Dynamic Detection of Spinal Cord Position During Postural Changes Using Near-Infrared Reflectometry.

Research paper by Erich W EW Wolf

Indexed on: 23 Jun '15Published on: 23 Jun '15Published in: Neuromodulation: Technology at the Neural Interface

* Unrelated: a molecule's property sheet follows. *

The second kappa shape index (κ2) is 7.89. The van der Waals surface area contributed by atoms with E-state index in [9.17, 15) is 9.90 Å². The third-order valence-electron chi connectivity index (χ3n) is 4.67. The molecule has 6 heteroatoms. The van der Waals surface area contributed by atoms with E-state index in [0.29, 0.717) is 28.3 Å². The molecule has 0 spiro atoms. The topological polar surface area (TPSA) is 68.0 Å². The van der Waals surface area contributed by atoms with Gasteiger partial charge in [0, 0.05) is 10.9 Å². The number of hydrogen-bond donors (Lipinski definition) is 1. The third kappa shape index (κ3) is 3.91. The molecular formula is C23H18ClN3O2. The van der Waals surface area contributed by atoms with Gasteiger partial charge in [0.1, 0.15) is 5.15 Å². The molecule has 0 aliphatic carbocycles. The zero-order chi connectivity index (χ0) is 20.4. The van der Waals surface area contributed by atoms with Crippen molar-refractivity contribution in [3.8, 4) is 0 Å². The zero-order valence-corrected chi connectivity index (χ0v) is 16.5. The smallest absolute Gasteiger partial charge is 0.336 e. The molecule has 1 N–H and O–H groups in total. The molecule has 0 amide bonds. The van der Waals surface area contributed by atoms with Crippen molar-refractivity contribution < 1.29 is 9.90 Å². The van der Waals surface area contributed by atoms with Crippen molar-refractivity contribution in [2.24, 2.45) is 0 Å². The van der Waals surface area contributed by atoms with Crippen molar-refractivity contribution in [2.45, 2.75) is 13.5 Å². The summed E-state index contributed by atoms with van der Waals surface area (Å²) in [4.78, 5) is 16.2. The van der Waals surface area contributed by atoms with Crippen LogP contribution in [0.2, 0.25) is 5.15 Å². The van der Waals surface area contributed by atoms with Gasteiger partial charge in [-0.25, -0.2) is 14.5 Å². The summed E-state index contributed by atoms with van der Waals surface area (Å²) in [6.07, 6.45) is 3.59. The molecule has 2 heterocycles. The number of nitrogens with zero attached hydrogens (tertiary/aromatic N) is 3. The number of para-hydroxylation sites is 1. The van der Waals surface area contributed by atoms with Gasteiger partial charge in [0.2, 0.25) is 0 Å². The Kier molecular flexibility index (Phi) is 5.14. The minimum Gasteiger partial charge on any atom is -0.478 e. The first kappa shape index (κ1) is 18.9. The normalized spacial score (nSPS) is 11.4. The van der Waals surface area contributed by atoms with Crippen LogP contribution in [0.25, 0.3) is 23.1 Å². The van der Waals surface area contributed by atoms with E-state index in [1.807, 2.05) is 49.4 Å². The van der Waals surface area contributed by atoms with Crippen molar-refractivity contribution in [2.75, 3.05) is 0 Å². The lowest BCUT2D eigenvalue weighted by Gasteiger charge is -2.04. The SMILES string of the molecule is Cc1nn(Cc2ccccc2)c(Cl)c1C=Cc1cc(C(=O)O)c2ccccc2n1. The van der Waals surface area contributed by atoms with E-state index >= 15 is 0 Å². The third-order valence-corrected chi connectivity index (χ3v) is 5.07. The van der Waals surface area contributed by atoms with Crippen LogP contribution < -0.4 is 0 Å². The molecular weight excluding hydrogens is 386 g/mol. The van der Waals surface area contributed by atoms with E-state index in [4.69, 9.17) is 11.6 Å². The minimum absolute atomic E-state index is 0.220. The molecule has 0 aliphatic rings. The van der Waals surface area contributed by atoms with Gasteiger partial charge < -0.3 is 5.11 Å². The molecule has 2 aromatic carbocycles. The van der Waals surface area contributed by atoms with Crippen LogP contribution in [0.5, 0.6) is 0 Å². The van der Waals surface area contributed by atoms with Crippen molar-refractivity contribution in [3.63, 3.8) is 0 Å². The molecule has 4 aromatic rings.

Motion of the spinal cord relative to a spinal cord stimulator epidural electrode array can cause suboptimal stimulation: either noxious, inefficient, or insufficient. Adaptive stimulation attempts to mitigate these effects by modulating stimulation parameters in a position-dependent fashion. Near-infrared (NIR) reflectometry is demonstrated to provide real-time direct measurement of spinal cord position at the site of stimulation, which can facilitate closed-loop adaptive stimulation during static and dynamic motion states.A miniature sensor array consisting of an NIR light emitting diode flanked by phototransistors potted in epoxy was placed in the dorsal epidural space of a human cadaver at the T8 level via laminotomy. Turgor of the subarachnoid space was maintained by intrathecal infusion of saline. NIR reflectance was measured as the cadaver was rotated about its longitudinal axis on a gantry. NIR reflectance was correlated with gantry position and velocity.NIR reflectometry suggests gravitational force is the primary determinant of cord position in static, ordinal positions. Under dynamic motion conditions, there was statistically significant cross-correlation between reflectometry data and the tangential velocity squared, suggesting that centripetal force was the primary determinant of cord position as the gantry was rotated. Reflectometry data strongly correlated with a simple geometric model of anticipated spinal cord precession within the spinal canal.Spinal cord position during dynamic motion has been shown to differ from static predictions due to additional influences such as centripetal force. These findings underscore limitations in extrapolating spinal cord position from surrogates such as body position or body acceleration at sites remote from the stimulating electrodes. NIR reflectometry offers a real-time direct measure of spinal cord position in both static and dynamic motion states, which may facilitate closed-loop adaptive stimulation applications.